Seeing is believing. It is an old cliche with several meanings. To the business owner who is looking to attract new customers, the cliche means only one thing - hook them with a visual image that leaves a lasting impression.

When one mentions "the golden arches," McDonald's comes to mind. How about the "blue oval"? That would be the Ford Motor Company. And what company comes to mind when the color brown is mentioned? The answer is UPS (United Parcel Service), which asks, "What can brown do for you?" in its ads, referring to the color of the company's trucks and uniforms.

It would be nice if people remembered you by the great products and services that you offer, but often the image of a company is based on what it looks like to customers. Thus, a company's logo and graphics can be an integral part of its identity.

The new graphics adorning the trucks of Lion & Lamb Heating are turning some heads in Indianapolis. The company recently began putting the full-color logo on its vehicles (above), updating the old black-and-white version (below). Owner Jim Snyder said that customer response to the new design has been fantastic.

A Dash Of Color

Not many people would think about heating and cooling when they first look at the picture of the lion and the lamb on this page. But that's not necessarily the impression that the owner of Lion and Lamb Heating & Cooling is trying to convey. He wants people to get a "warm and fuzzy" feeling when they see his trucks on the road.

Jim Snyder, owner of Lion & Lamb, Indianapolis, is a true believer in the power of graphics as an attention-getting device. The self-styled "Wizard of Comfort" (according to his Web site, talked about how his company went from a simple black-and-white logo to a full-color, life-sized graphic a few months ago.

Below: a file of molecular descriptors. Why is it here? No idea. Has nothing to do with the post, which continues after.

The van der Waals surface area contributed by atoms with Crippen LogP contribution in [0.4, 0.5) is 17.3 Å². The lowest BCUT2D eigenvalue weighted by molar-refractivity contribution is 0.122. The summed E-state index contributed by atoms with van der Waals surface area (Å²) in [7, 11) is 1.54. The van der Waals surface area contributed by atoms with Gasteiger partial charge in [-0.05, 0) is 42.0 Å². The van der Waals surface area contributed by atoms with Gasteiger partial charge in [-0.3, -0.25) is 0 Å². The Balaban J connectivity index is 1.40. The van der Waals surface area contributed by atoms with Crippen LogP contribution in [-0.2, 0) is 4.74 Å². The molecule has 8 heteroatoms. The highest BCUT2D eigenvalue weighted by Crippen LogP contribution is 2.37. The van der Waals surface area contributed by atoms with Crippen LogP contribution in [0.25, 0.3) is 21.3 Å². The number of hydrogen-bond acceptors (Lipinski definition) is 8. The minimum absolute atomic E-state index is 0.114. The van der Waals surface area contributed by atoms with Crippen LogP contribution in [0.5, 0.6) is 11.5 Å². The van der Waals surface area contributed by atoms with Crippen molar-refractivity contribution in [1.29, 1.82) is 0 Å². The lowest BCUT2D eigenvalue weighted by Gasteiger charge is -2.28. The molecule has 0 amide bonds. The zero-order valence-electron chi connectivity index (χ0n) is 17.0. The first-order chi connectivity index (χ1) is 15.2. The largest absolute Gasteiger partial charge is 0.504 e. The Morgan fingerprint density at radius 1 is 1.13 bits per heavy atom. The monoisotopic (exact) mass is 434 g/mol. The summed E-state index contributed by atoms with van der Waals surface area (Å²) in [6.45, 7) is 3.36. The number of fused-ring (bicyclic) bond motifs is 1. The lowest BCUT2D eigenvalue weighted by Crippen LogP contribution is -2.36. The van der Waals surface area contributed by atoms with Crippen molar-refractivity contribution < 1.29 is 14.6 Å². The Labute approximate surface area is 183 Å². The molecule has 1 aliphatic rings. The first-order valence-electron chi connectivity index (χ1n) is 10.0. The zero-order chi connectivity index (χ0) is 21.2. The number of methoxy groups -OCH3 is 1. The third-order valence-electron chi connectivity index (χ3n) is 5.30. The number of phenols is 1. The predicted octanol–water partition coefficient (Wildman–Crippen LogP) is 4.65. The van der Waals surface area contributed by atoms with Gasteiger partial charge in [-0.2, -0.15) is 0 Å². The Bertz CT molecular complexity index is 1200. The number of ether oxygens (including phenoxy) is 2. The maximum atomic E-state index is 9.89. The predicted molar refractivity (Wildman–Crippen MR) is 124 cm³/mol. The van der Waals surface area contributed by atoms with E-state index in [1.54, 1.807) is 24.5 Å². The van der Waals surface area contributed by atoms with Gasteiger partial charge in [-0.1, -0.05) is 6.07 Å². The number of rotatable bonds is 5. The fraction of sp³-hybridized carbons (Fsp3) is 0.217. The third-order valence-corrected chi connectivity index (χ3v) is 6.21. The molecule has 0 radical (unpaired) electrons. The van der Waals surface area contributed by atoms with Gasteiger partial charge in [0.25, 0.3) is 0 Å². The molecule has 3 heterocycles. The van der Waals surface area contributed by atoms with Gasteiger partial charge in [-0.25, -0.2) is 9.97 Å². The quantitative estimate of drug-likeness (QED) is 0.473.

"The difference is like night and day," he said. "The difference was immediate and more than I could have expected. The very first time our tech drove the truck and pulled into a parking lot, a woman stopped him and said, ‘I just love that truck.'

"Another woman approached me just recently and asked to take a picture of the image because she wanted to have it for her daughter's bedroom, which was in a jungle theme."

Snyder said that his trucks used to blend in with the rest of the vehicles on the road, and now the response has been fantastic, even if the image does not instantly relate to heating and cooling.

"We are going to make it a common name by word association, i.e., March coming in like a lamb and going out like a lion," he said. "It is a stretch, but we can make it work."

He said the name is just as important as the graphic that accompanies it. Snyder drew inspiration for promoting the name from his association with AirTime 500, the contractor group to which he belongs.

"The name Lion and Lamb is memorable and seems to roll off the tongue easily," said Snyder. "It isn't boring like other typical names with ‘comfort' or ‘indoor air' in the company name. Our name sets us apart from the other companies."

Pictured here is one of the “comfort creatures” used by Peaden Air Conditioning to symbolize IAQ problems like dust and animal dander for customers in Panama City, Fla.

Beyond Name Recognition